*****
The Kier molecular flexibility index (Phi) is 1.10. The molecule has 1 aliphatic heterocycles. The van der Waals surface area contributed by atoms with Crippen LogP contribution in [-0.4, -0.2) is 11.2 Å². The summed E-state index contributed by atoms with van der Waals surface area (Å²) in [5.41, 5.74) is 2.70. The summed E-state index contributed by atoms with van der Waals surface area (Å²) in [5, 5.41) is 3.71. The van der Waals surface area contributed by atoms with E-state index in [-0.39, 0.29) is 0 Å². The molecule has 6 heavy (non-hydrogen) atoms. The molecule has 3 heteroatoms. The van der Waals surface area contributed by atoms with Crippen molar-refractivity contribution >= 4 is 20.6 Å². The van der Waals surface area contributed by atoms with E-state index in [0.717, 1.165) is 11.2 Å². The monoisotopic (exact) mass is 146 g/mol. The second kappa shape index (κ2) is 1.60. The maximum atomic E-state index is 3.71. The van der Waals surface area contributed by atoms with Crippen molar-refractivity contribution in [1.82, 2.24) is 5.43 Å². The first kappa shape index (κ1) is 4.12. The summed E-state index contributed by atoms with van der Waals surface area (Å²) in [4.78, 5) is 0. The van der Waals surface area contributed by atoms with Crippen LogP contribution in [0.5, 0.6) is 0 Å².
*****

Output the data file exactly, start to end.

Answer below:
The Kier molecular flexibility index (Phi) is 1.10. The molecule has 1 aliphatic heterocycles. The van der Waals surface area contributed by atoms with Crippen LogP contribution in [-0.4, -0.2) is 11.2 Å². The summed E-state index contributed by atoms with van der Waals surface area (Å²) in [5.41, 5.74) is 2.70. The summed E-state index contributed by atoms with van der Waals surface area (Å²) in [5, 5.41) is 3.71. The van der Waals surface area contributed by atoms with E-state index in [-0.39, 0.29) is 0 Å². The molecule has 6 heavy (non-hydrogen) atoms. The molecule has 3 heteroatoms. The van der Waals surface area contributed by atoms with Crippen molar-refractivity contribution >= 4 is 20.6 Å². The van der Waals surface area contributed by atoms with E-state index in [0.717, 1.165) is 11.2 Å². The monoisotopic (exact) mass is 146 g/mol. The second kappa shape index (κ2) is 1.60. The maximum atomic E-state index is 3.71. The van der Waals surface area contributed by atoms with Crippen molar-refractivity contribution in [1.82, 2.24) is 5.43 Å². The first kappa shape index (κ1) is 4.12. The summed E-state index contributed by atoms with van der Waals surface area (Å²) in [4.78, 5) is 0. The van der Waals surface area contributed by atoms with Crippen LogP contribution in [0.5, 0.6) is 0 Å².